U.S. government funds may have gone to Taliban


Millions of dollars in American taxpayer funds may have been paid to Taliban fighters in southern Afghanistan to provide security for a U.S. development project, a government audit has found.

The report, released Thursday by the inspector general of the U.S. Agency for International Development, says subcontractors hired to protect a development project near Jalalabad may have paid more than $5 million to the militants through local authorities.

Allegations often have been made about such payments, but the report is a rare investigation by the government into a specific case.


The audit examined payments for security under a $349-million contract awarded to a U.S. contractor, Development Alternatives Inc., for a small-scale infrastructure and community development project.

Because the Taliban fighters are entrenched in the area and it is deemed too dangerous to be visited regularly by the contractor, Development Alternatives left it to local subcontractors to negotiate security arrangements.

The report says local authorities often demand a 20% “protection tax” in such circumstances. Under those deals — along the lines of extortionist protection rackets in the U.S. — the Taliban sends security guards with promises that they won’t attack the subcontractors or their equipment and won’t try to halt the contract work, the report says.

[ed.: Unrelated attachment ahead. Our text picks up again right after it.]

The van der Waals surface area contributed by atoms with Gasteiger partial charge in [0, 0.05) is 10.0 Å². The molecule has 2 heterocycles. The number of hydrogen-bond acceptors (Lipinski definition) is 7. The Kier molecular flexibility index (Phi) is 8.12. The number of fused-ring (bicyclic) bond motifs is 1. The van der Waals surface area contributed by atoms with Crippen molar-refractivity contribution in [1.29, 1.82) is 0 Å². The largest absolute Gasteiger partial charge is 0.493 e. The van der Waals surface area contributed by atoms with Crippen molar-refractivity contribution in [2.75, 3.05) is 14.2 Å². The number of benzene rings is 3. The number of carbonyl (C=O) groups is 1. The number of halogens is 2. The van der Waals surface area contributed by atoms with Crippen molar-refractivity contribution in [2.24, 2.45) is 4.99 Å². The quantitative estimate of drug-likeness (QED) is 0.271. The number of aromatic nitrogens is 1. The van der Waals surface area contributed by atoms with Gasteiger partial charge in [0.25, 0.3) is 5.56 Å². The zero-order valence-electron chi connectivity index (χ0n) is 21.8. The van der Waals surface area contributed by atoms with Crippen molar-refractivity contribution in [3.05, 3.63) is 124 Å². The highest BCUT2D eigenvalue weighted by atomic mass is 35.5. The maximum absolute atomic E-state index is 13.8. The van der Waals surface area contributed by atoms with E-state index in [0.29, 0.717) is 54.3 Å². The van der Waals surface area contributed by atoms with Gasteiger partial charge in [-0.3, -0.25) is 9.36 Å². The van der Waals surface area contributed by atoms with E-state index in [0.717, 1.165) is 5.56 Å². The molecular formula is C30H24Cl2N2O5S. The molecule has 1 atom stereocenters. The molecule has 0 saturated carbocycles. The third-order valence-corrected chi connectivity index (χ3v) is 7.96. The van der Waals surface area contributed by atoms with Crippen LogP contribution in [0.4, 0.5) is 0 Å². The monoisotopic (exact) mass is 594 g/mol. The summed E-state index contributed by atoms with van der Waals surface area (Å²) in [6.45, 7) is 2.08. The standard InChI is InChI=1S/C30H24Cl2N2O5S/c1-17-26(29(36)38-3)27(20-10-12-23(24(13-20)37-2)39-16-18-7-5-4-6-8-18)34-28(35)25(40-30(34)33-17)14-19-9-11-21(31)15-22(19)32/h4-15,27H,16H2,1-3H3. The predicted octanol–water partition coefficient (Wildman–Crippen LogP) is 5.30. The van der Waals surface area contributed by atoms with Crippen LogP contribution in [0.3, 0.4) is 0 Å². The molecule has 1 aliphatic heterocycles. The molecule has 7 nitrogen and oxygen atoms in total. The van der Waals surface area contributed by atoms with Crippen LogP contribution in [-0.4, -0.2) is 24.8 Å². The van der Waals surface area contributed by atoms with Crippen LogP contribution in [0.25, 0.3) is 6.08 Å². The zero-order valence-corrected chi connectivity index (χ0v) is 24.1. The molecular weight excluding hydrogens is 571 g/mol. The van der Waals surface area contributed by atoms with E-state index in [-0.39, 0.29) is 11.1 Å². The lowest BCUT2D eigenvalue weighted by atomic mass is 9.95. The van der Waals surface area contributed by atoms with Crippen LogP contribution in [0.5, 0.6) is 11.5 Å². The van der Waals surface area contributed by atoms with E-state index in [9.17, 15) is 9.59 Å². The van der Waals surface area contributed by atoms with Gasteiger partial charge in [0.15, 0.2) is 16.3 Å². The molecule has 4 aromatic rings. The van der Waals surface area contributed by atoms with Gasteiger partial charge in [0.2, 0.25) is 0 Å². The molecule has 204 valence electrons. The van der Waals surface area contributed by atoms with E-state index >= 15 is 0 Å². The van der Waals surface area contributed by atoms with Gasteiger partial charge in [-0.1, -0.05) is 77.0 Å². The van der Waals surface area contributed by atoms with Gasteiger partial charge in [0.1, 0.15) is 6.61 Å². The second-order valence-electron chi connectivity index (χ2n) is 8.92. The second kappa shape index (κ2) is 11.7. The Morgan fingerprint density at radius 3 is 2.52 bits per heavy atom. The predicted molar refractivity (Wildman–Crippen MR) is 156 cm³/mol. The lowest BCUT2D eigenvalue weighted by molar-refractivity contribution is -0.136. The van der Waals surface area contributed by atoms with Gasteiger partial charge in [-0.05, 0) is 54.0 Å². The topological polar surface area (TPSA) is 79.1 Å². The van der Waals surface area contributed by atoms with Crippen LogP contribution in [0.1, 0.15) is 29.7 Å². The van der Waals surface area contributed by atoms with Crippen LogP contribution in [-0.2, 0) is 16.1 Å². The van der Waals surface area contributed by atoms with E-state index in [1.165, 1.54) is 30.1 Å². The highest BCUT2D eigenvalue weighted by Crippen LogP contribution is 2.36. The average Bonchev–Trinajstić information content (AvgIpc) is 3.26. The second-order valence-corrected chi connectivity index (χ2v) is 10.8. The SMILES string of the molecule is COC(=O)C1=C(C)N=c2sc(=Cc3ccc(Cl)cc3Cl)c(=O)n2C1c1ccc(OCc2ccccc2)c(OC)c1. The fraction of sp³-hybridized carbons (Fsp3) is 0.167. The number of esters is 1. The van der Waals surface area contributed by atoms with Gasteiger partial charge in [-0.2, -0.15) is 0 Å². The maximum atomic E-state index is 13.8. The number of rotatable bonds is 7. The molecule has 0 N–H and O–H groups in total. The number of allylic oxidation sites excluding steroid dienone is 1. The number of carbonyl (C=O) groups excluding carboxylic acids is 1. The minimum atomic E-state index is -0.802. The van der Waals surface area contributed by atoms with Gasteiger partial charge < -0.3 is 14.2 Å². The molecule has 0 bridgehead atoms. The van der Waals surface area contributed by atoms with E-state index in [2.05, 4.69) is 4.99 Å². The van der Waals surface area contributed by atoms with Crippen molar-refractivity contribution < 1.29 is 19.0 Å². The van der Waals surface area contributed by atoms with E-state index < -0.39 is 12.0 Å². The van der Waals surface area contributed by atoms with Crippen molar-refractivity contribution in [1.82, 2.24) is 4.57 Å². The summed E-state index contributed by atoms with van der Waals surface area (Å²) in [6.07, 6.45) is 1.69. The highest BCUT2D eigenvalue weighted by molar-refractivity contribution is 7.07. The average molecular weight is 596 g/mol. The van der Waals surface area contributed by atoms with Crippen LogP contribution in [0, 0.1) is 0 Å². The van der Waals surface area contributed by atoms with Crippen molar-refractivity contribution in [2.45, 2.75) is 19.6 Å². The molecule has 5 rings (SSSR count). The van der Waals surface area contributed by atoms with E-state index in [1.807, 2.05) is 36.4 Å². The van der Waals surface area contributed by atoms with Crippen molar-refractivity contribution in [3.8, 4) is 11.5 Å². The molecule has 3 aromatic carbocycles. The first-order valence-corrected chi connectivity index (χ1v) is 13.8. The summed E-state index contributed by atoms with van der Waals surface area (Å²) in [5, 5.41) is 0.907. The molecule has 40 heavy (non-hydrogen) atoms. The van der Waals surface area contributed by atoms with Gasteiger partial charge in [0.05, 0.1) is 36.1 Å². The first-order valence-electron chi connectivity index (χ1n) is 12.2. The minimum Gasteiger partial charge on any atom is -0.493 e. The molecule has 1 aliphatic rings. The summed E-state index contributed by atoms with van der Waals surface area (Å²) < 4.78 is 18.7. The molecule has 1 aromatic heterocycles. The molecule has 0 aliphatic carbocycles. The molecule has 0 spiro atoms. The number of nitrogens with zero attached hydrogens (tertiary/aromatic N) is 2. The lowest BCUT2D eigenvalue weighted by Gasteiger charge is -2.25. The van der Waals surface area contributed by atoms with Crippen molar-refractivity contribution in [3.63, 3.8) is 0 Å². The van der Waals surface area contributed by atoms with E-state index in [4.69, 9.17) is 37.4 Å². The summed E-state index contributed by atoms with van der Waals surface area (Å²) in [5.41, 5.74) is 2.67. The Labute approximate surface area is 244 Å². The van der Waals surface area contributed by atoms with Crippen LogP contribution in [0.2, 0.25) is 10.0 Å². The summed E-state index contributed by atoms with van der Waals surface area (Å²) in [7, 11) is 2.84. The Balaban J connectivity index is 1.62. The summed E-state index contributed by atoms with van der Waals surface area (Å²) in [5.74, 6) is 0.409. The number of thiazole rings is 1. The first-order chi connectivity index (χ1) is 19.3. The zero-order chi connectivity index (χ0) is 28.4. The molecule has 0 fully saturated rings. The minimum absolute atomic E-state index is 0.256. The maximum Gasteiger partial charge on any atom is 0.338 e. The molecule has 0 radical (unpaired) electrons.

Often local authorities will try to renegotiate the agreement just before the work begins to further jack up the price, the report says.

Officials from the agency and the contractor told the investigators that the development work was not being directly monitored because it was taking place in a war zone, so there was no way they could provide assurances that U.S. taxpayer money paid to subcontractors didn’t end up in the hands of the insurgents.

If the Taliban demanded the typical 20% cut on the amount of money budgeted for security, as much as $5.2 million might have ended up in its hands, the report says.


The auditors didn’t propose ways to put controls on the spending. Instead, they recommended that the agency consider whether it was even wise to try to carry out work in such areas.

The report also found “indications of pervasive fraud” in Development Alternatives’ project office in Jalalabad.

The report says an Afghan employee was involved in several fraud schemes with other employees, centering on kickbacks from local subcontractors. The employee had kinship or friendship ties with one of the subcontractors, who ended up with about 20 contracts.

In other schemes, employees would provide details to favored subcontractors “on how much the project was worth, how much to bid on the project, what the project entailed and where to inflate the prices in the bids,” the report says.

As one example, the report explains how the group hiked the purchase price of $32 wheelbarrows to $75, generating an additional profit of $4,300 for a lot of 100.

The report says employees also would collude to provide fabricated information on the progress of projects in areas considered too dangerous to be visited by U.S. government and foreign personnel. The employees “would take bogus photographs, or use photographs from other projects, and present them as evidence of progress on the current project,” the report says.